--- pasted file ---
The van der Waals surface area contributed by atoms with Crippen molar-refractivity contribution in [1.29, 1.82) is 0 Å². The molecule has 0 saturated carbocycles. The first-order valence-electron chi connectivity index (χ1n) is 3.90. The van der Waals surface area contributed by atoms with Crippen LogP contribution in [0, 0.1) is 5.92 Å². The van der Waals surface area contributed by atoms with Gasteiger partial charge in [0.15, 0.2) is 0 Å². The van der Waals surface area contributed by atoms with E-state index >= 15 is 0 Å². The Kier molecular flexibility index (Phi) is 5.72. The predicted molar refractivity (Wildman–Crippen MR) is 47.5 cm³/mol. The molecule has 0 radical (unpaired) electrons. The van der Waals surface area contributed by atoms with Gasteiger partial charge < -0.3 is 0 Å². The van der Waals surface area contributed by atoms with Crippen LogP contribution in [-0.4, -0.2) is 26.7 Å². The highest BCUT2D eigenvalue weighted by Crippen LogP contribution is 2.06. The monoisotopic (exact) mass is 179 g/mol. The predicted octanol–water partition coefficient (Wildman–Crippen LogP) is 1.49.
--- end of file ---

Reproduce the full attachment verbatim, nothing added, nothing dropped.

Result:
The van der Waals surface area contributed by atoms with Crippen molar-refractivity contribution in [1.29, 1.82) is 0 Å². The molecule has 0 saturated carbocycles. The first-order valence-electron chi connectivity index (χ1n) is 3.90. The van der Waals surface area contributed by atoms with Crippen LogP contribution in [0, 0.1) is 5.92 Å². The van der Waals surface area contributed by atoms with Gasteiger partial charge in [0.15, 0.2) is 0 Å². The van der Waals surface area contributed by atoms with E-state index >= 15 is 0 Å². The Kier molecular flexibility index (Phi) is 5.72. The predicted molar refractivity (Wildman–Crippen MR) is 47.5 cm³/mol. The molecule has 0 radical (unpaired) electrons. The van der Waals surface area contributed by atoms with Gasteiger partial charge < -0.3 is 0 Å². The van der Waals surface area contributed by atoms with Crippen LogP contribution in [-0.4, -0.2) is 26.7 Å². The highest BCUT2D eigenvalue weighted by Crippen LogP contribution is 2.06. The monoisotopic (exact) mass is 179 g/mol. The predicted octanol–water partition coefficient (Wildman–Crippen LogP) is 1.49.